ninja icon


•  A clade is a group of organisms that have evolved from a common ancestor

Cladistics is a method of classifying organisms into groups of species called clades (from Greek ‘klados' = branch)

  • Each clade consists of an ancestral organism and all of its evolutionary descendants
  • Members of a clade will possess common characteristics as a result of their shared evolutionary lineage

Clades can be organised according to branching diagrams (cladograms) in order to show evolutionary relationships

Examples of Clades

My Image 1 My Image 2

  Click on the diagram to show different modes of representation

ninja icon


•  Cladograms are tree diagrams that show the most probable sequence of divergence in clades

Cladograms are tree diagrams where each branch point represents the splitting of two new groups from a common ancestor

  • Each branch point (node) represents a speciation event by which distinct species are formed via divergent evolution

Cladograms show the probable sequence of divergence and hence demonstrate the likely evolutionary history (phylogeny) of a clade

  • The fewer the number of nodes between two groups the more closely related they are expected to be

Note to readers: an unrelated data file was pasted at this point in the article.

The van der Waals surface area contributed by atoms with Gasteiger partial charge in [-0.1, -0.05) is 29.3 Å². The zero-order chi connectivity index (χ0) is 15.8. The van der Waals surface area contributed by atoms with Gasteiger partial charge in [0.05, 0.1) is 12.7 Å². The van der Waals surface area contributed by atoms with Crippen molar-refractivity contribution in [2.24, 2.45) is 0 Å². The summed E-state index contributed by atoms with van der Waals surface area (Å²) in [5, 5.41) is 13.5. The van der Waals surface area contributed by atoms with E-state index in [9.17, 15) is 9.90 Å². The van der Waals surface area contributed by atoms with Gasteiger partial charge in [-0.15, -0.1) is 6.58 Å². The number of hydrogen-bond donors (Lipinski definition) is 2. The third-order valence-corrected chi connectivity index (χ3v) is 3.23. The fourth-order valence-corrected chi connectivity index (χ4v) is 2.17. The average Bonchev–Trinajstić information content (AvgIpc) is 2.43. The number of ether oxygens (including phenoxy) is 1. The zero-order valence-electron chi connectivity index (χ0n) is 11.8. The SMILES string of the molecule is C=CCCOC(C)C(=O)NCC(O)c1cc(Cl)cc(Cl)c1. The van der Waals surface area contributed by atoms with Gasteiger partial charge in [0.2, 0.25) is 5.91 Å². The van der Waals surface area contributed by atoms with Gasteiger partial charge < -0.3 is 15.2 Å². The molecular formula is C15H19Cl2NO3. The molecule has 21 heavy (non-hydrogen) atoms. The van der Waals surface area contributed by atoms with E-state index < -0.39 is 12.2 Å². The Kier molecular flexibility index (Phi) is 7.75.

Phylogenetic Comparison of Cladograms


ninja icon


•  Cladograms including humans and other primates

Cladograms can show evolutionary relationships and demonstrate how recently two groups shared a common ancestry

  • As each node represents a point of divergence, closely related species will be separated by fewer nodes

According to a cladogram outlining the evolutionary history of humans and other primates:

  • Humans, chimpanzees, gorillas, orangutans and gibbons all belong to a common clade – the Hominoids
  • The Hominoid clade forms part of a larger clade – the Anthropoids – which includes Old World and New World monkeys 

Cladogram Example: Humans and Other Primates

primate cladogram